Judge rules U.S. FTC antitrust lawsuit against Qualcomm to proceed – June 27, 2017
Apple uses Supreme Court decision to escalate war against Qualcomm – June 20, 2017
Apple’s amended San Diego complaint against Qualcomm leaves no doubt: many billions at stake – June 20, 2017
Apple rejects Qualcomm’s allegation of throttling iPhones, says ‘study’ is ‘methodologically unsound’ – June 20, 2017
Apple just poached one of Qualcomm’s top guys – May 31, 2017
For a long time Qualcom got away with murder
They have the patents so they have the right to charge what they want for use of those patents. Apple would do the same thing.
Please go read more about the case before making an uneducated comment like this.
This isn’t simply about changing for a patent…
I’ll let you go do research on what this is really about; the research experience will be good for you.
What makes you think he would attempt to know what he is talking about before he opened his mouth?
The reason it’s not as you say is because they offered the patents to be included in the standards, which gives them sales, but imposes restrictions,.
Greg M., meet FRAND. Until you research FRAND, you should probably stop posting on this subject. You r ignorance is showing.
No Greg M. FRAND has been discussed here endlessly. Research. Read. Learn. This is a FRAND issue.
FRAND is like this Mr. Greg:
Qcom: • We invented a way of doing something.
•Yes, we know there are other ways to invent to come to the same conclusion.
• :Mr USA and World Government – if you will make this part of governmentally approved standards, we will license this at a Fair and Reasonable rate equally across the board, subject to Your approval.
• The governmental authorities agreed to that and decided to accept that as the standards in certain electronic communications.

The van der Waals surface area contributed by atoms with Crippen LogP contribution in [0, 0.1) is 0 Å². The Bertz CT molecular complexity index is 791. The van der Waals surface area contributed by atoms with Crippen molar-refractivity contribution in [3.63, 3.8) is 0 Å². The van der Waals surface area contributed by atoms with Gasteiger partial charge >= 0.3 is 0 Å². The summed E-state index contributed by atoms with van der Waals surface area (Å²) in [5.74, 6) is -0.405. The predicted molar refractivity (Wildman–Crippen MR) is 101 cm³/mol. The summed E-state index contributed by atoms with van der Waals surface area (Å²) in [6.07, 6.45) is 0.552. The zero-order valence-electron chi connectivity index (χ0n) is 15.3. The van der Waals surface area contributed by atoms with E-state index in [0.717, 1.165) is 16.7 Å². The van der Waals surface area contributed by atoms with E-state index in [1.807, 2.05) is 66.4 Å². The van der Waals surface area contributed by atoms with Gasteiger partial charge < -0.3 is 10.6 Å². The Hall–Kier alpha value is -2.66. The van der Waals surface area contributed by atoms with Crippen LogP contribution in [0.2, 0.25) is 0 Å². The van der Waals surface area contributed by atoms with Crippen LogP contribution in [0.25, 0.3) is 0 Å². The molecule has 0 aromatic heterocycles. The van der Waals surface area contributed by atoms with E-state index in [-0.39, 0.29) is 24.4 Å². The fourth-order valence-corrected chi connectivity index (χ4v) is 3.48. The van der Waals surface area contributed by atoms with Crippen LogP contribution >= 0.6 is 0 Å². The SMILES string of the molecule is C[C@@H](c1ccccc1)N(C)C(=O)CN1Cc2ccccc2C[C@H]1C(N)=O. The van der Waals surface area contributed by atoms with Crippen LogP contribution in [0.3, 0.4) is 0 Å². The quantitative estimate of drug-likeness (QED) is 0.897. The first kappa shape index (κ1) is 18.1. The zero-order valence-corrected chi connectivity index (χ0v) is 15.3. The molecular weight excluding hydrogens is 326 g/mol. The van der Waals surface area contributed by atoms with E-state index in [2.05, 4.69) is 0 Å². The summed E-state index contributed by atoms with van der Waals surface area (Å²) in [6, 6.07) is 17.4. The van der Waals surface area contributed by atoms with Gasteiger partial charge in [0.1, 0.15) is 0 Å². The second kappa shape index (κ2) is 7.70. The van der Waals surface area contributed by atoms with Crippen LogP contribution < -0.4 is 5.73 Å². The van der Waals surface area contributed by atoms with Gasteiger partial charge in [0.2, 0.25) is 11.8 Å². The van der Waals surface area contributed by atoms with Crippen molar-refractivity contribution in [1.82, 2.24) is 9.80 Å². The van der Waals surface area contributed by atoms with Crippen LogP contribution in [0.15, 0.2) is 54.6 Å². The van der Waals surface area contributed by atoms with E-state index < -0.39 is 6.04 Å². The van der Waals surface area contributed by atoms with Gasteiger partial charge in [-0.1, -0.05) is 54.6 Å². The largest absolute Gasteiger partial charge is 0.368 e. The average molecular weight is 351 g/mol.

• After patent is accepted and presented as a governmental standard, QCom did not abide by that license agreement.
• Result – to the courts by those abused, and it has been much more than Apple.
I just got back from a vacation in San Diego…there were so many Qualcomm posters everywhere telling people how many of the components in their cellphones were made by Qualcomm. I thought it was a very weird advertisement campaign.
It’s almost as if they want their name in the minds of the consumer so when they go to court, they will be viewed more favorably in the eyes of the public.
“Qualcomm Inside”?? lol
Yes, some companies are led by pretty evil humans. This company seems to be one. 5% on the entire phone?!?! I hope they get severely sued.
Qualcomm is going to be seriously hurting after this continually widening debacle is settled. I hope they’re saving their money. They’re going to OWE A LOT back to their victims.
I’m beginning to think the reason for a percentage of a final product may lie in the difficulty in determining how many Qualcomm patents (both FRAND and other) a particular product actually uses. 130k+ to sift through is a lot of work.
i.e., Qualcomm is lazy.
‘Rocking the boat’ may result in Qualcomm doing the research and then adding a ‘research’ fee to the patent fee ‘invoice’. 😛
Hoping that if the EU can collect tax retroactively so can Apple collect the Qualcomm tax retroactively.
Did anyone even read the article? As usual the Bloomberg article shows a heavy bias against Apple, and for Qualcomm.